A skill that becomes increasingly important precisely because of the abundance of available data, is questioning the data that you (want to) use or want to create yourself. One should always ask where data comes from, why did the relevant organisation or individual collect this data and if you want to reuse it, is it suitable for your own purposes? Are there conditions attached to its use? A curious attitude about data and possible gaps therein offers opportunities to contribute to a conversation or elucidate human knowledge about phenomena.
In the end knowledge and insight are created by interpreting data – what on earth do all these words, graphs, numbers and formulas mean? Data does not have inherent meaning, somewhere people create meaning and it remains crucial to always keep this in mind when data is involved.
I was recently invited to join a webinar hosted by the Indigenous Language Action Forum, ILAF, (https://ilaf.co.za/) in short. It is an organisation that promotes indigenous languages, with the aim to ensure the active use of these languages in important sectors such as education, criminal justice, healthcare etc. The webinar was titled “Using the indigenous languages at universities: Why do it and can it work?”. It was a first of its kind for the organisation and it brought different people in advocating for the use of indigenous languages in higher education in one setting. What touched me about this organisation and the webinar itself was the concept of having a positive narrative for the use of indigenous languages. The idea was to have a conversation about languages without putting others down.
During the month of January, the isiXhosa researcher from the South African Centre for Digital Language Resources (SADiLaR), the Siswati researcher and a programmer were fortune enough to be selected to attended a summer school in Pretoria, which was organised by the University of Pretoria’s Department of Information Science together with the Data-Intensive Research Initiative of South Africa (DIRISA), SADiLaR and Network of Data and Information Curation Communities (NeDICC). The CODATA-RDA Research Data summer school ran from 13 – 24 January 2020.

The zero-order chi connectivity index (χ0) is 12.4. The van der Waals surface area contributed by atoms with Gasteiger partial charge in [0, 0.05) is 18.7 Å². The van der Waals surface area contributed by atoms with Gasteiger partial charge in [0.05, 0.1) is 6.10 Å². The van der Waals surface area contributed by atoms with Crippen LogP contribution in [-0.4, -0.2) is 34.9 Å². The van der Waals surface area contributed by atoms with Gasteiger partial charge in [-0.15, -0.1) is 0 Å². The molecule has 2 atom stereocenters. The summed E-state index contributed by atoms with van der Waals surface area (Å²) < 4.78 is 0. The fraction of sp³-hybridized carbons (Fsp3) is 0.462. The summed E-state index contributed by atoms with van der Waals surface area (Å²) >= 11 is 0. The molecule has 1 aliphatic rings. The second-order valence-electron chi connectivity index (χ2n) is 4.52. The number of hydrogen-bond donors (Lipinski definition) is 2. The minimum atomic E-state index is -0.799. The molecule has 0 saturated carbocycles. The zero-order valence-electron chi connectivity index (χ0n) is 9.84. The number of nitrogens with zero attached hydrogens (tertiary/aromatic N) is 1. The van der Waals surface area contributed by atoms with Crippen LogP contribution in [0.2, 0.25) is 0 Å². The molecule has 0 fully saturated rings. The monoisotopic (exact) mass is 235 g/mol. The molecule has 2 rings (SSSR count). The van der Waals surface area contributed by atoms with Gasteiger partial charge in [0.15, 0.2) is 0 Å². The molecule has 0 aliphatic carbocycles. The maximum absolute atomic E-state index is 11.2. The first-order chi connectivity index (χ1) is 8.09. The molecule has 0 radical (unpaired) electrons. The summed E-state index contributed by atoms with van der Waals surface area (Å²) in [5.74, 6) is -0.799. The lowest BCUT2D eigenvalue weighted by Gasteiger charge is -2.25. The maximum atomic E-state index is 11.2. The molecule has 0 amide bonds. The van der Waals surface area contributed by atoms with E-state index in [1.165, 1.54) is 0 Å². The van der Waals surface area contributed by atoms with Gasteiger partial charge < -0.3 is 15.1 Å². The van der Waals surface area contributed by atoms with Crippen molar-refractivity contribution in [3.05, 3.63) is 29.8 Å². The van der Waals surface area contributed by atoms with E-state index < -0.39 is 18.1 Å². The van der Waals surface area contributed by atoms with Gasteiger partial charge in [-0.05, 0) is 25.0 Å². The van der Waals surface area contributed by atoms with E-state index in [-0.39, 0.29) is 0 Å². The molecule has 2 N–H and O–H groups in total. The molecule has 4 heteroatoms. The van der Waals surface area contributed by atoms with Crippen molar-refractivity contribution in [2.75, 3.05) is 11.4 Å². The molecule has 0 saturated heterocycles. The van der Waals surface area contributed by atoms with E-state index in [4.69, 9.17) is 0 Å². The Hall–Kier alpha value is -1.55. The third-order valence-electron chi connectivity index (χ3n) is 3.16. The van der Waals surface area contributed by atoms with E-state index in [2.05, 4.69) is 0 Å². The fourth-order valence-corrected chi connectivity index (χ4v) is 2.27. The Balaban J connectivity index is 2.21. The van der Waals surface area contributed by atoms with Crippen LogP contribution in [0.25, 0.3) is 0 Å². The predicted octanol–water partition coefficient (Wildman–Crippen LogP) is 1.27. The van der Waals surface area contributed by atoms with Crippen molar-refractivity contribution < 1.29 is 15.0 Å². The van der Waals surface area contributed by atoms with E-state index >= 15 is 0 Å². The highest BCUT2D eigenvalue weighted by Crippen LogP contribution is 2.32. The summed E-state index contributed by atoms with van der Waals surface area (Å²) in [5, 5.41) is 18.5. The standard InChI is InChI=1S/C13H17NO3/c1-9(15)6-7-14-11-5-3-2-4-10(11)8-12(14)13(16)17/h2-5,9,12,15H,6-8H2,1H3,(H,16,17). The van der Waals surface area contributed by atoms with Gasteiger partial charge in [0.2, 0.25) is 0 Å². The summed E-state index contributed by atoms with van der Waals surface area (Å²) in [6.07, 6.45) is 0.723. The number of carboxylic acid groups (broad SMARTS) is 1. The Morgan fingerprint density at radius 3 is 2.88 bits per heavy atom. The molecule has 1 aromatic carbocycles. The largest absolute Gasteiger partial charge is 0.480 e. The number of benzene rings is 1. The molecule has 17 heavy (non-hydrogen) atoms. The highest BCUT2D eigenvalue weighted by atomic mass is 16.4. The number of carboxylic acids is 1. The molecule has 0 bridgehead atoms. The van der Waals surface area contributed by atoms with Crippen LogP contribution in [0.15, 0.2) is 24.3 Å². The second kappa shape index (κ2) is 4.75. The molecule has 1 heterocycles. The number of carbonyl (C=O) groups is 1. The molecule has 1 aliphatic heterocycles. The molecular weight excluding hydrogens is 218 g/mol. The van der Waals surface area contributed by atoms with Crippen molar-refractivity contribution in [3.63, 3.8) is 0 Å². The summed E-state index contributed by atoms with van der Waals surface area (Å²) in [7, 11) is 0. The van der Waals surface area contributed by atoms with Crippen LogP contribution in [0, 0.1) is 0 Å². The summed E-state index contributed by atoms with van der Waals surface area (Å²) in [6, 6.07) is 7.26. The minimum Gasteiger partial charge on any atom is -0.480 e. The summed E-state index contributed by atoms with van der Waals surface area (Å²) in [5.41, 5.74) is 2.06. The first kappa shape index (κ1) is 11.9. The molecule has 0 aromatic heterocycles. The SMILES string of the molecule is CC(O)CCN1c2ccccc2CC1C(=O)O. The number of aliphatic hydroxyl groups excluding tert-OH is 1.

It was such a privilege to be part of the group of Africans to attend the first summer school presented in South Africa which provided a group of early career researchers with the essential data science skills which include technical skills and responsible research practices, to enable them to work with data in an effective and efficient manner required by the fast paced 21st century.
Author: Mieke Hofmeyr
Benito Trollip is the SADiLaR reseacher in the field of the Afrikaans language. When it comes to research he is especially interested in the ways in which meaning is constructed in language.
“I tend to focus on compounds and other word-forming processes and the way people choose to combine form and meaning. There are endless possibilities when it comes to constructing meaning and language is a literal house of abundance when it comes to these possibilities,” says Mr Trollip.
He is also interested in legal aspects of research with regards to intellectual property rights, ownership and the distribution of data. As a SADiLaR researcher, Mr Trollip is always busy discovering new ways to bring language and the digital age together. At the current moment he is finalising a dataset and article on denominal adjectives in Afrikaans, of which eend-agtig 'duck-like' is an example. He has also worked with a graphic designer colleague of his on a short video on intensified adjectives in Afrikaans, of which hond-warm literally 'dog hot > piping hot' is one.